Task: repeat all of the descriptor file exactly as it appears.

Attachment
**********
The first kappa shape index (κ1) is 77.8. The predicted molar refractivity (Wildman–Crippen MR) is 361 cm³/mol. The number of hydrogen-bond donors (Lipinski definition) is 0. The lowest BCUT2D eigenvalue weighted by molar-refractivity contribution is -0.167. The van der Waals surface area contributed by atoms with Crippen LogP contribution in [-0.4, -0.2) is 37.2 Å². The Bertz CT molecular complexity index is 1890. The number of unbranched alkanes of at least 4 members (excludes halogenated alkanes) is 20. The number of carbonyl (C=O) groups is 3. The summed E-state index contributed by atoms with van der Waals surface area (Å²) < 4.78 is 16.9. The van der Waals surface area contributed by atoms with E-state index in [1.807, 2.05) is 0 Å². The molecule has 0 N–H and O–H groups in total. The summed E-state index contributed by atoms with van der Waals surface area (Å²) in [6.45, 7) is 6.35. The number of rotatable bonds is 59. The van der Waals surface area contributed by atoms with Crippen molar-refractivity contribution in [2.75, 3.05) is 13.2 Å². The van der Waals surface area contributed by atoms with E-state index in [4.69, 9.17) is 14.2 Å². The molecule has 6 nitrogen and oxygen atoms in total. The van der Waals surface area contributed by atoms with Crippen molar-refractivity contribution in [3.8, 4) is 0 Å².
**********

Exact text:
The first kappa shape index (κ1) is 77.8. The predicted molar refractivity (Wildman–Crippen MR) is 361 cm³/mol. The number of hydrogen-bond donors (Lipinski definition) is 0. The lowest BCUT2D eigenvalue weighted by molar-refractivity contribution is -0.167. The van der Waals surface area contributed by atoms with Crippen LogP contribution in [-0.4, -0.2) is 37.2 Å². The Bertz CT molecular complexity index is 1890. The number of unbranched alkanes of at least 4 members (excludes halogenated alkanes) is 20. The number of carbonyl (C=O) groups is 3. The summed E-state index contributed by atoms with van der Waals surface area (Å²) < 4.78 is 16.9. The van der Waals surface area contributed by atoms with E-state index in [1.807, 2.05) is 0 Å². The molecule has 0 N–H and O–H groups in total. The summed E-state index contributed by atoms with van der Waals surface area (Å²) in [6.45, 7) is 6.35. The number of rotatable bonds is 59. The van der Waals surface area contributed by atoms with Crippen molar-refractivity contribution in [2.75, 3.05) is 13.2 Å². The van der Waals surface area contributed by atoms with E-state index in [4.69, 9.17) is 14.2 Å². The molecule has 6 nitrogen and oxygen atoms in total. The van der Waals surface area contributed by atoms with Crippen molar-refractivity contribution in [3.8, 4) is 0 Å².